I’ve written before about my typical approach to reading Scripture devotionally, which is what this series in the book of John, Notes from a 1st Century Pastor, is a product of — my devotional reading. (See my post “Making Change #2: The Bible.”) Today’s post will be from two of the things I noticed when I was journaling.

“Arrest Me Already!”

John 18:3-8 (ESV)
So Judas, having procured a band of soldiers and some officers from the chief priests and the Pharisees, went there with lanterns and torches and weapons. Then Jesus, knowing all that would happen to him, came forward and said to them, “Whom do you seek?” They answered him, “Jesus of Nazareth.” Jesus said to them, “I am he.” Judas, who betrayed him, was standing with them. When Jesus said to them, “I am he,” they drew back and fell to the ground. So he asked them again, “Whom do you seek?” And they said, “Jesus of Nazareth.” Jesus answered, “I told you that I am he. So, if you seek me, let these men go.”

This scene is almost comical. Jesus’ accosters, accompanied by the traitor Judas, ask if he is the Jesus from Nazareth, and he affirms this: “I am.” He has said this on other occasions, which I wrote about in this series (“Absurd and Blasphemous Claims“). Here my Bible records Jesus as responding, “I am he,” but denotes that the Greek indicates simply, “I am,” which hearkens back to Moses and the burning bush when God told the great prophet and leader of Israel his name, I AM WHO I AM.

All the men who came to arrest Jesus upon hearing “I am” hit the floor, a natural response to divine revelation, the ESV Study Bible notes. Jesus reminds them that they need to get off the ground and arrest him, to do what they’d come to do, to participate in the fulfillment of prophecy and the plan of redemption.

Humility and Escape

John 18:33-37 (ESV)
So Pilate entered his headquarters again and called Jesus and said to him, “Are you the King of the Jews?” Jesus answered, “Do you say this of your own accord, or did others say it to you about me?” Pilate answered, “Am I a Jew? Your own nation and the chief priests have delivered you over to me. What have you done?” Jesus answered, “My kingdom is not of this world. If my kingdom were of this world, my servants would have been fighting, that I might not be delivered over to the Jews. But my kingdom is not from the world.” Then Pilate said to him, “So you are a king?” Jesus answered, “You say that I am a king. For this purpose I was born and for this purpose I have come into the world–to bear witness to the truth. Everyone who is of the truth listens to my voice.”

Such humility Jesus displayed in consenting to be judged by Pilate. Paul would tell the Philippians (chapter 2) that Jesus made himself nothing, taking the form of a servant, despite that he was/is God. This hour was the culmination of his ministry. Beyond the healings and demonic deliverances, beyond his teaching. This was why he had come.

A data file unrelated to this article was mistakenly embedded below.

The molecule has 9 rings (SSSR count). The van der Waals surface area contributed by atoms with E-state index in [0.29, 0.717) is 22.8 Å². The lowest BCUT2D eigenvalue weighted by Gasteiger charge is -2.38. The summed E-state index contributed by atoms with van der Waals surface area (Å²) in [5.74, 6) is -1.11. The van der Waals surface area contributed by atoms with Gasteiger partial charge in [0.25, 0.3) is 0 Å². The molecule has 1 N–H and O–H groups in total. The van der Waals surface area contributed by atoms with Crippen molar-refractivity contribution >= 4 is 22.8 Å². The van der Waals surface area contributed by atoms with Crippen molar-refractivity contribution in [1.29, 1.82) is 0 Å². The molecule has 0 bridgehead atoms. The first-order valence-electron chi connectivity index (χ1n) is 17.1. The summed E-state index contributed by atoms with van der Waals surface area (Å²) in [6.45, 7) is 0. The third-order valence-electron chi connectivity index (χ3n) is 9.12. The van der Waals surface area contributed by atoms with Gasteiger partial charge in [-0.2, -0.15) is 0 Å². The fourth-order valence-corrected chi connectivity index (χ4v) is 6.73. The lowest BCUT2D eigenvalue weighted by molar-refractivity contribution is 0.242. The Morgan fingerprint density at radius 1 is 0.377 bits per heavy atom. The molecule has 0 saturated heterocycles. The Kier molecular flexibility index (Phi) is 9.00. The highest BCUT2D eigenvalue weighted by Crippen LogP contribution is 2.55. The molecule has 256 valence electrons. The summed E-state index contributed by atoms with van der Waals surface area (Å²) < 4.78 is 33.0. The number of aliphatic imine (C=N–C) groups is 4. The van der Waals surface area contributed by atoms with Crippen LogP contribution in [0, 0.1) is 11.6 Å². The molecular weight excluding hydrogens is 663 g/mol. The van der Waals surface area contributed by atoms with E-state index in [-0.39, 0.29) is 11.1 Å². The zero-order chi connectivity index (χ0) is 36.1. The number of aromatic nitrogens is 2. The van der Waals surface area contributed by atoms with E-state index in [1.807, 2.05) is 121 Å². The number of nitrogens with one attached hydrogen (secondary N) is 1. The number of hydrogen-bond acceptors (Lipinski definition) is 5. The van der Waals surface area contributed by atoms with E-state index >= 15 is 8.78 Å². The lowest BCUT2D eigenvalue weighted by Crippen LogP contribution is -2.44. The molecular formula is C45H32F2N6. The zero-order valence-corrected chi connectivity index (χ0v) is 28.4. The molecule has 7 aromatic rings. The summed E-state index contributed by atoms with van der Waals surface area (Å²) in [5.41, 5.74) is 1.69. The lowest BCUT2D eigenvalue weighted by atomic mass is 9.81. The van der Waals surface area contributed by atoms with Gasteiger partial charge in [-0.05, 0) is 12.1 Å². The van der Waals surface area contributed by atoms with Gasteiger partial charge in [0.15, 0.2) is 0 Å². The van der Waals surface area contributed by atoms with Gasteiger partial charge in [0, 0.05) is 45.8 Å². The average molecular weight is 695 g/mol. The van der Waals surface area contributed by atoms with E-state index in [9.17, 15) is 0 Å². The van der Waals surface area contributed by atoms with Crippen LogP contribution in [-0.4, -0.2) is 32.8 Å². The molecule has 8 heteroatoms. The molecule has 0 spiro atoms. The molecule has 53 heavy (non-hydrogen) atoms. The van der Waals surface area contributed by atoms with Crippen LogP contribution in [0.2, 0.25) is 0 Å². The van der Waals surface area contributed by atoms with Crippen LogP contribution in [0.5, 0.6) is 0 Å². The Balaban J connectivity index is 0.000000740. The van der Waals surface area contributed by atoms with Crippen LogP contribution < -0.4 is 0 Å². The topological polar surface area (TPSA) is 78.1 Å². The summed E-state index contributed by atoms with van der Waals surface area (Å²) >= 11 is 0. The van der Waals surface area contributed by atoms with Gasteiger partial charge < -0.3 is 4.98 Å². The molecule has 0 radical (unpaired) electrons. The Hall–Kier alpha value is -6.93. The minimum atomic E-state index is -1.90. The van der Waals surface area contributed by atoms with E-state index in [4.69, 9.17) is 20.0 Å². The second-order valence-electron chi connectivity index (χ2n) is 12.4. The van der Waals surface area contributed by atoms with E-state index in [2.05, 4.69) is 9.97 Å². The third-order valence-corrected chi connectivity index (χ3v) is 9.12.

I remember going to Disneyland as a kid. Never one for fair rides, I had to be talked into getting in line for Space Mountain, the most adventurous ride at the Anaheim theme park. The ride is completely indoors but much of the line is outside, making it easy for fearful kids like myself to abandon any prospective thrills. Once you get inside, where the line continues a little, there are still a few escapes, exit doors that beckoned me.

Jesus had so many opportunities to abandon his plan, but he chose not to. Obviously, this wasn’t Space Mountain, but I wonder how many times he had to recommit to the plan. Early in the morning when he sought the Father in prayer, as he often did? After the upteenth time his disciples demonstrated a lack of faith or a misunderstanding of the kingdom he was ushering in?

Certainly in the garden before he was arrested. One last exit door and he passed it up: “Not my will but yours be done.”

This humble High Priest, this I AM, emptied himself so that I could be filled. So that you could be filled. He is the King to whom every knee will one day bow and tongue confess as Lord. The Savior King.

Leave a Reply

Fill in your details below or click an icon to log in:

WordPress.com Logo

You are commenting using your WordPress.com account. Log Out /  Change )

Google photo

You are commenting using your Google account. Log Out /  Change )

Twitter picture

You are commenting using your Twitter account. Log Out /  Change )

Facebook photo

You are commenting using your Facebook account. Log Out /  Change )

Connecting to %s